pounds of hay a head?
See page ,".2 in D. II.
Doane's new book.
"Sheep Feeding and
Far m Management."
There are dozens of
little points like that
that will each pay the
cost of the book many
times over. The price
is only 51.00. If you
would like to send a
copy home, we will mail
it to any address at no
additional cost. Buy
now, today. The edi
tion is limited.
Some Co-On
Features
Five per cent given
on purchases or a
share in the entire pro
fits in proportion to
the amount you buy; a
real Postoffice sub-station
where all postof
fice business can be
done stamps, postals,
money orders for sale,
letters registered, ques
tions answered (ask by
'phone if more conven
ient); a pencil sharp
ener for all to use: a
big ink well where you
can fill your fountain
pen free; a device by
which we clean your
pen if it is clogged; a
sign printing outfit for
all who wish to use It:
a place where you can
leave your raincoat,
umbrella, parcels, when
you are in class; the
location of the store in
Academic Hall is a big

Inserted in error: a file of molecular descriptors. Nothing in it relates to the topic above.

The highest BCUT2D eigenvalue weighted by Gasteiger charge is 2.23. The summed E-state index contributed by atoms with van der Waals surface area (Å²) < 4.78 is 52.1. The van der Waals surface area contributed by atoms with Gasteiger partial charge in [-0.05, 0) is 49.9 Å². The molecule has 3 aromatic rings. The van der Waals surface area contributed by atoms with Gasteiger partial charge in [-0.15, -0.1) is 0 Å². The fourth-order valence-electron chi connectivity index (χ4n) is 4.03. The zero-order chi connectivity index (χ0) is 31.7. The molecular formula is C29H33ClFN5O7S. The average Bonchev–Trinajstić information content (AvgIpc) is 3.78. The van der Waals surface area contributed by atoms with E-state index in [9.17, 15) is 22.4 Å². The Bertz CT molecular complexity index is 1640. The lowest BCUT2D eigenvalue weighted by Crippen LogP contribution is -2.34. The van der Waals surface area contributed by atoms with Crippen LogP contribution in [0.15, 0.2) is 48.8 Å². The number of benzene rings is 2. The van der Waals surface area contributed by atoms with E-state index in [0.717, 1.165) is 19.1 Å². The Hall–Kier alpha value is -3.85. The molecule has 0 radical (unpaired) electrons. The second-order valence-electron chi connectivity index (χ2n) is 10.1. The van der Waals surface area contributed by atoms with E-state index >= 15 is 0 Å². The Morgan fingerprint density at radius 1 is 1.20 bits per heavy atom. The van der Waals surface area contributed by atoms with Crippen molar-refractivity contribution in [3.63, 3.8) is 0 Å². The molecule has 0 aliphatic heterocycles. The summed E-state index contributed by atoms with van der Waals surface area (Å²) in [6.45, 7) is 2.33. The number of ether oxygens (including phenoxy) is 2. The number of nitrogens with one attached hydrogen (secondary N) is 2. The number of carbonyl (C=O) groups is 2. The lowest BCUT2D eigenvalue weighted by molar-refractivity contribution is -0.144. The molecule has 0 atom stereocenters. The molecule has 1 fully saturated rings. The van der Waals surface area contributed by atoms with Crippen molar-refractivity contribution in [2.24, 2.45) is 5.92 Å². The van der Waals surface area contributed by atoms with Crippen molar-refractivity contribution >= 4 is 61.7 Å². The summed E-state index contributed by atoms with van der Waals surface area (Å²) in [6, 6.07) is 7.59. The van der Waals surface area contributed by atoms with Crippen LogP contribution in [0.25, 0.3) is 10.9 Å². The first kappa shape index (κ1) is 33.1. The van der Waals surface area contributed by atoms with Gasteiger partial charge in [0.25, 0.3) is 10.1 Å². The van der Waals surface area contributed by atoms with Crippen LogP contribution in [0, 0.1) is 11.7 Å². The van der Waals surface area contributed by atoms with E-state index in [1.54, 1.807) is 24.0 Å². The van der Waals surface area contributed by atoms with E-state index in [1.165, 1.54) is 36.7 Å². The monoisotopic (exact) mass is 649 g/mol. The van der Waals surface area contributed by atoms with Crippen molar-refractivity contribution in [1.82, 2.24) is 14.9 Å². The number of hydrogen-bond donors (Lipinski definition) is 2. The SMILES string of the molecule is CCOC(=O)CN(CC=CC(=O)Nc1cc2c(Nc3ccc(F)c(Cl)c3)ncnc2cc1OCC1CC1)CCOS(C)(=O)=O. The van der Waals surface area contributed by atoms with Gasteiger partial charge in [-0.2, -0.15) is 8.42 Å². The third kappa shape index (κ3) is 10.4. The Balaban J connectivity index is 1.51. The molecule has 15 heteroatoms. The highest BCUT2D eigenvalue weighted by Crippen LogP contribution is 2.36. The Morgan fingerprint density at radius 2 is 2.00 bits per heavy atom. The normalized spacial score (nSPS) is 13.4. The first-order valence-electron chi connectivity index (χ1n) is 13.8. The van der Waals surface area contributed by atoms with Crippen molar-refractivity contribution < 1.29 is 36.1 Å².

convenience.
-THE CO-OP
SCOOP THF rUB
Some Day, Scoop, You'll Get Your Face Pushed In.
THE NEW STUDENTS.
The openinc of the short rnursp In
agriculture brings to the University
SL nnmKa. . . . . . . I
RScoc
Ithc"
By "HOP"
IVKVuiiut itnvml I
ABOUT NOUK.
GOMG-OUT
Dlrj-46-UP
G-OOO EV.ECTIOH
BErsiiwts
. ,
k ff. Lf!.lE.- J& "flip Si fH
At" I ItetJS) i t S A roiuilES !-! f.'Jim --.. WWW I '-" I J WWrnrrTCWJwr-l
somL-P Wk rm fa, f4X!r? TSTe!!
r v . m j . - v - i s-t w S iMtv m r - l i .-n. "x. "x. Mm
J TT'P Jk2S&& JT -Kyrr, y-v L Jh& lTeJ VS. "t ' o
? iT-vnl srzr- -xs&rrX XX v5?lu hos s w5& zzzy y xv
- i w-i rnr m. W7ww v-c--2 msrsrr vrfS7 t w x -91
4'
M
fci
r?l
xl
JN
1. ut uew sluaentSi oetween
-isSii-,'-
.i , ,, v,;

xml | txt